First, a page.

Top Ten Literacy Highlights of My Middle Grade Year

Posted on June 12th, 2013 by Jody in Storytime Standouts Shares Early Literacy News and Commentary


Top Ten Literacy Highlights of My Year including SlobWe all have our strengths in the classroom. Mine, as you may have guessed it, is Literacy. It’s because we are good at what we know and love. This is my area of passion so it translates well to most of the kids. That doesn’t mean it’s smooth sailing all the time or effortless; but when you love something so much, even the struggles can seem engaging. So, to recap another year that has gone by incredibly fast, I’m sharing my top ten literacy moments from this school year.

10. Almost every student in my class of 30 improved their reading level.

9. Several students recommended books they thought I should read and told me why

8. Forgetting the first book I read this year and having a student bring it up while making a connection the other day. Ellen Potter’s Slob left a lasting impression on them.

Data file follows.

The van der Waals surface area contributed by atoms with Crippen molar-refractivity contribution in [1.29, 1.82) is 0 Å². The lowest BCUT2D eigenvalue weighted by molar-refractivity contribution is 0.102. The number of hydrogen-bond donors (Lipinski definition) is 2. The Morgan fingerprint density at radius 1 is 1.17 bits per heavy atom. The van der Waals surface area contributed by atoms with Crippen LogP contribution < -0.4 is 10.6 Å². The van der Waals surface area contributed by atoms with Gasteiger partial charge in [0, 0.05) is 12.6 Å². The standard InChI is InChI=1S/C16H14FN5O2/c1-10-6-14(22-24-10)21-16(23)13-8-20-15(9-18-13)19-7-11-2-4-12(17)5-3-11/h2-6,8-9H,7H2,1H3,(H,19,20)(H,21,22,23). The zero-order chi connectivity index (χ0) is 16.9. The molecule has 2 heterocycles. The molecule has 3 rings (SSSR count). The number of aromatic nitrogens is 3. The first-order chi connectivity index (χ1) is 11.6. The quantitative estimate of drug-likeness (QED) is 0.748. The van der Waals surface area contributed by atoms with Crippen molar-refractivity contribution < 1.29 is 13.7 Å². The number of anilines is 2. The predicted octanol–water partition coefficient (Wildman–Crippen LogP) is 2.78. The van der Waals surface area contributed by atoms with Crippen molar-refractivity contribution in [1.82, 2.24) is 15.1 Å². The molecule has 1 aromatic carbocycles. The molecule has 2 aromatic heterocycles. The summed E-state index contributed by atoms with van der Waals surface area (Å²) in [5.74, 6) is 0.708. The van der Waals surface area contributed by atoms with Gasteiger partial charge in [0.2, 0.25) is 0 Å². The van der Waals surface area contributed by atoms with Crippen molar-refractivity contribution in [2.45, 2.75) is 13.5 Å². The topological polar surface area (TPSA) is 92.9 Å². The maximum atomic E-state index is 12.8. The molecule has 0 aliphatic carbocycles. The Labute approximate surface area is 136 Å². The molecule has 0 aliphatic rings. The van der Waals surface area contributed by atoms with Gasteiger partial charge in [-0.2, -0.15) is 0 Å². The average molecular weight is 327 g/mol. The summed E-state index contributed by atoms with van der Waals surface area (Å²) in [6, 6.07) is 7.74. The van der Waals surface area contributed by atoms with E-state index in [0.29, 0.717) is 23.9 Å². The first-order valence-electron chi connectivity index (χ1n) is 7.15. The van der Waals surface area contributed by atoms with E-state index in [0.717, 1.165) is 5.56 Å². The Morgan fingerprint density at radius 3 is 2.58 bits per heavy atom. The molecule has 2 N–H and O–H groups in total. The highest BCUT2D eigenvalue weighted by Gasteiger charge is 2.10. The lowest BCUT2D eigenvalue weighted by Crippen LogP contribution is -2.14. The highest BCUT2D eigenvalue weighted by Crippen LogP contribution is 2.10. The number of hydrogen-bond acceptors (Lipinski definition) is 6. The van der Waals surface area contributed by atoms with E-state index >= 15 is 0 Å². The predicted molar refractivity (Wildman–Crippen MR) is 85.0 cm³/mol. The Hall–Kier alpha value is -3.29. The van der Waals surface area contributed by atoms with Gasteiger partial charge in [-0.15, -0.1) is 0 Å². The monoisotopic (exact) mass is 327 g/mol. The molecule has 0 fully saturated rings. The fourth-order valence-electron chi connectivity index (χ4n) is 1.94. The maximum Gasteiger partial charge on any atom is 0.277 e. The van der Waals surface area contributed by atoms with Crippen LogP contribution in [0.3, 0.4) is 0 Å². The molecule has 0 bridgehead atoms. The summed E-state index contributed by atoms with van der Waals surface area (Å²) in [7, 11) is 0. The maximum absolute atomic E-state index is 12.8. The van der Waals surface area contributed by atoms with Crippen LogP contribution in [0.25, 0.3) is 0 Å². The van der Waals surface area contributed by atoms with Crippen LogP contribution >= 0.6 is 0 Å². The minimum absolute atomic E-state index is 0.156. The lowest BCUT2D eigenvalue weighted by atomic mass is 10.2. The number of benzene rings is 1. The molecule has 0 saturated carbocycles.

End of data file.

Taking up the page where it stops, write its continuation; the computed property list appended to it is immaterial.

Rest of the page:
7. Starting a blog site where the students talked about their favourite books, questions, predictions, and started writing a group story.

6. Out of my Mind by Sharon Draper.

5. Eight Keys by Suzanne LaFleur

4. Writing Every Day. Especially on the days where I say I’ll give them a break and they say “NO! We want to write.”

3. Listening to the creative ways students express themselves. One of my students made a list called: Ten Reasons I hate to write. Another wrote a Wanted Ad for a perfect teacher.

2. Our class did a write and pass. So each student wrote one sentence then passed their sheet. The next person read that sentence, added a new sentence that made sense and continued the story. We did this in two groups of fifteen.

1. One of my two main reluctant readers (the boy) asked me if he could skip the free time they’d earned so that he could read (**insert teacher doing cartwheels here**). My other reluctant reader (the girl) came to me and said I need a book. I said, ‘Okay. How about this?” She’d read it. “This?” She’d read it. This? Read. This? Read. This went on for several books. She’s read over a dozen books since September.

There is absolutely no better feeling as a teacher than knowing you helped a child connect to books. Books open doors, minds, hearts, and worlds in a way nothing else can. These journeys are powerful and I feel so grateful for the ones my students took me on this year.

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